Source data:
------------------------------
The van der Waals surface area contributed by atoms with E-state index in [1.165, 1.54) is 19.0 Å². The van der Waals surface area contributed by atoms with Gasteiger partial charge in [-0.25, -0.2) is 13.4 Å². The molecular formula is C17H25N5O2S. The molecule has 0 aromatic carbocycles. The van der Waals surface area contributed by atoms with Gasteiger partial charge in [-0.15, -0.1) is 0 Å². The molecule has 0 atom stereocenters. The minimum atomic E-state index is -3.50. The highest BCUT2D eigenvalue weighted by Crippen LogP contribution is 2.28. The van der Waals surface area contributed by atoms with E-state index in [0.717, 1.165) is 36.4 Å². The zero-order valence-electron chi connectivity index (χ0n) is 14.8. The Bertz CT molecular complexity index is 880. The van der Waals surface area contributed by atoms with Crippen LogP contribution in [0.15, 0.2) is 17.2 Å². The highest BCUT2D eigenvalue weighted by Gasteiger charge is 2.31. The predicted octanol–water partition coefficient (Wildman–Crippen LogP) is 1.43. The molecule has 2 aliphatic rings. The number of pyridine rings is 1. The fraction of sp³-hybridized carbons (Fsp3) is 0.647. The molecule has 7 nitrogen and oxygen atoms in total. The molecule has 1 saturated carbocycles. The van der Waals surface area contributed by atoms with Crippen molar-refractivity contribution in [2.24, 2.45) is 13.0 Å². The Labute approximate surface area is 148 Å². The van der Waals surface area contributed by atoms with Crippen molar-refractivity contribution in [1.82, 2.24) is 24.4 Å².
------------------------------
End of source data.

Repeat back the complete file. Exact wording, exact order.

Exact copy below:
The van der Waals surface area contributed by atoms with E-state index in [1.165, 1.54) is 19.0 Å². The van der Waals surface area contributed by atoms with Gasteiger partial charge in [-0.25, -0.2) is 13.4 Å². The molecular formula is C17H25N5O2S. The molecule has 0 aromatic carbocycles. The van der Waals surface area contributed by atoms with Gasteiger partial charge in [-0.15, -0.1) is 0 Å². The molecule has 0 atom stereocenters. The minimum atomic E-state index is -3.50. The highest BCUT2D eigenvalue weighted by Crippen LogP contribution is 2.28. The van der Waals surface area contributed by atoms with E-state index in [0.717, 1.165) is 36.4 Å². The zero-order valence-electron chi connectivity index (χ0n) is 14.8. The Bertz CT molecular complexity index is 880. The van der Waals surface area contributed by atoms with Crippen LogP contribution in [0.15, 0.2) is 17.2 Å². The highest BCUT2D eigenvalue weighted by Gasteiger charge is 2.31. The predicted octanol–water partition coefficient (Wildman–Crippen LogP) is 1.43. The molecule has 2 aliphatic rings. The number of pyridine rings is 1. The fraction of sp³-hybridized carbons (Fsp3) is 0.647. The molecule has 7 nitrogen and oxygen atoms in total. The molecule has 1 saturated carbocycles. The van der Waals surface area contributed by atoms with Crippen molar-refractivity contribution in [2.24, 2.45) is 13.0 Å². The Labute approximate surface area is 148 Å². The van der Waals surface area contributed by atoms with Crippen molar-refractivity contribution in [1.82, 2.24) is 24.4 Å².